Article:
Texas announces some plans to return to campus in the fall

1 year 5 months 3 weeks ago Wednesday, June 03 2020 Jun 3, 2020 June 03, 2020 2:42 PM June 03, 2020 in News - AP Texas Headlines
Amid concerns of the spread of COVID-19, Texas Gov. Greg Abbott, left, and Dallas Mayor Eric Johnson wear masks as they arrive to speak at a news conference at city hall in Dallas, Tuesday, June 2, 2020. Abbott and local officials were on hand to discuss the response to protests in Texas over the death of George Floyd. (AP Photo/LM Otero)

Associated Press/Report for America

AUSTIN, Texas (AP) — The University of Texas plans to have more than 2,000 classes online and residence halls will reopen when students return to campus in the fall, school officials said Wednesday.

Classrooms will be limited to 40% capacity for in-person instruction to help maintain social distancing and avoid the spread of the coronavirus, according to a letter from interim President Jay Hartzell.

The school — among the nation’s largest with about 50,000 students — has already announced that its 400 largest classes will be conducted online in the fall semester that starts Aug. 26. Students will be allowed to take only online classes if they choose, but will have to consider how that will affect their progress toward graduation.

Details of residence hall capacity and social distancing guidelines there have not yet been released. The school said a face-covering policy will be announced later.

Football players will be allowed to return to campus later this month with protocols in place for testing and social distancing. School officials said they also plan to offer voluntary testing of students and staff in the fall.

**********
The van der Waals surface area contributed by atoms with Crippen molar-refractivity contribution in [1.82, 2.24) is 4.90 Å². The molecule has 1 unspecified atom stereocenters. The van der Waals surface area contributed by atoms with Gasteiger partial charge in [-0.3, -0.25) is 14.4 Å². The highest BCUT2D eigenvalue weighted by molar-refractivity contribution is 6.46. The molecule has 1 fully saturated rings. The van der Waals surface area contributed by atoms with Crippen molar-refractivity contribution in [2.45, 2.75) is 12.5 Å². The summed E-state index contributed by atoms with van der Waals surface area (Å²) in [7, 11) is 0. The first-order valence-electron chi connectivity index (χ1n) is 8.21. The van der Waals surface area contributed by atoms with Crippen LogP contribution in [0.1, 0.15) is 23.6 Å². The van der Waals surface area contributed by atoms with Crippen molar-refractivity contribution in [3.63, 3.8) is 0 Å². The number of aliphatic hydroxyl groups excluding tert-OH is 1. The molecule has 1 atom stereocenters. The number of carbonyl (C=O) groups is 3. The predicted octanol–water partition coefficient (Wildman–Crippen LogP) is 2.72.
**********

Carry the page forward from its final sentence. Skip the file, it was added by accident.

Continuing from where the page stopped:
Texas has reported more than 66,500 infections, including 1,688 deaths. The true number is likely higher because many people have not been tested, and studies suggest people can be infected and not feel sick.

The virus causes mild or moderate symptoms that clear up in two to three weeks in most people. For some, especially older adults and people with existing health problems, it can cause more severe illness, including pneumonia.


A member of the security detail stationed at or near the Texas Capitol has tested positive for COVID-19, according to the Texas Preservation Board, which maintains the building.

State troopers and members of the Texas National Guard have been stationed around the Capitol in Austin after some protesters spray-painted and knocked over a fountain on the building grounds Saturday.

Preservation Board spokesman Chris Currens confirmed the positive test results to media outlets but did not respond to a request for comment from The Associated Press.

A statement from the Texas Department of Public Safety, which oversees state troopers, said the agency does not have a “new, confirmed case of COVID-19 among our employees assigned to the Capitol.”

The infection within the security detail has not had an impact on Republican Gov. Greg Abbott or his staff, spokesman John Wittman said. Abbott has been working at a location away from the Capitol since Friday, Wittman said without elaborating.

“The governor has not been close to him,” Wittman said. “The governor’s staff has not been close to this guy.”


Acacia Coronado is a corps member for the Associated Press/Report for America Statehouse News Initiative. Report for America is a nonprofit national service program that places journalists in local newsrooms to report on undercovered issues.

Copyright 2020 The Associated Press. All rights reserved. This material may not be published, broadcast, rewritten or redistributed without permission.

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